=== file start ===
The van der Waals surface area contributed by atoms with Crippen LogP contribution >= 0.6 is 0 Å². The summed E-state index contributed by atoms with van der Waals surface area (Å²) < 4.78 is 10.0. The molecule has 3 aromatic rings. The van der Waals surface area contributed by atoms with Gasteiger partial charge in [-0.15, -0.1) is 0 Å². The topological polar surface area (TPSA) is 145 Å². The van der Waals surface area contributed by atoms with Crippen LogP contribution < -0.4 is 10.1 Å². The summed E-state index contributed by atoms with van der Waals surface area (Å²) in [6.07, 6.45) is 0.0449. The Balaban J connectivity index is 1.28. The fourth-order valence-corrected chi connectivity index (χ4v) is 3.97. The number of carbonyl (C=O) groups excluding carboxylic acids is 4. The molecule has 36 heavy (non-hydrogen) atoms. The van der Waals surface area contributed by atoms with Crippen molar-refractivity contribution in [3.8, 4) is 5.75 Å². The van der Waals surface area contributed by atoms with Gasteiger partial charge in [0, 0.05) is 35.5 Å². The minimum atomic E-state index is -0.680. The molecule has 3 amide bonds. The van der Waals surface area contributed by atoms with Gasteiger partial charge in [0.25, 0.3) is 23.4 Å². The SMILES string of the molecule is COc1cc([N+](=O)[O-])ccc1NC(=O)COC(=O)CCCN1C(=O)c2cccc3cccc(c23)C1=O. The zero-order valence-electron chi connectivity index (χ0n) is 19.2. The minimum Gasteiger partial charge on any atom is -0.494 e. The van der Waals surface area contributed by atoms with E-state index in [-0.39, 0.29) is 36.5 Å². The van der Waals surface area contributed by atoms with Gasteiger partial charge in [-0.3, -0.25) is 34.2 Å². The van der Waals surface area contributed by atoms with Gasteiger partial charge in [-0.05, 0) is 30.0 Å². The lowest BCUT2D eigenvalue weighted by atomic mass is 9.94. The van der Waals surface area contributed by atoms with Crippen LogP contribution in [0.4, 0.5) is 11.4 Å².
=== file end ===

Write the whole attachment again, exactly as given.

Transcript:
The van der Waals surface area contributed by atoms with Crippen LogP contribution >= 0.6 is 0 Å². The summed E-state index contributed by atoms with van der Waals surface area (Å²) < 4.78 is 10.0. The molecule has 3 aromatic rings. The van der Waals surface area contributed by atoms with Gasteiger partial charge in [-0.15, -0.1) is 0 Å². The topological polar surface area (TPSA) is 145 Å². The van der Waals surface area contributed by atoms with Crippen LogP contribution < -0.4 is 10.1 Å². The summed E-state index contributed by atoms with van der Waals surface area (Å²) in [6.07, 6.45) is 0.0449. The Balaban J connectivity index is 1.28. The fourth-order valence-corrected chi connectivity index (χ4v) is 3.97. The number of carbonyl (C=O) groups excluding carboxylic acids is 4. The molecule has 36 heavy (non-hydrogen) atoms. The van der Waals surface area contributed by atoms with Crippen molar-refractivity contribution in [3.8, 4) is 5.75 Å². The van der Waals surface area contributed by atoms with Gasteiger partial charge in [0, 0.05) is 35.5 Å². The minimum atomic E-state index is -0.680. The molecule has 3 amide bonds. The van der Waals surface area contributed by atoms with Gasteiger partial charge in [0.25, 0.3) is 23.4 Å². The SMILES string of the molecule is COc1cc([N+](=O)[O-])ccc1NC(=O)COC(=O)CCCN1C(=O)c2cccc3cccc(c23)C1=O. The zero-order valence-electron chi connectivity index (χ0n) is 19.2. The minimum Gasteiger partial charge on any atom is -0.494 e. The van der Waals surface area contributed by atoms with E-state index in [-0.39, 0.29) is 36.5 Å². The van der Waals surface area contributed by atoms with Gasteiger partial charge in [-0.3, -0.25) is 34.2 Å². The van der Waals surface area contributed by atoms with Gasteiger partial charge in [-0.05, 0) is 30.0 Å². The lowest BCUT2D eigenvalue weighted by atomic mass is 9.94. The van der Waals surface area contributed by atoms with Crippen LogP contribution in [0.4, 0.5) is 11.4 Å².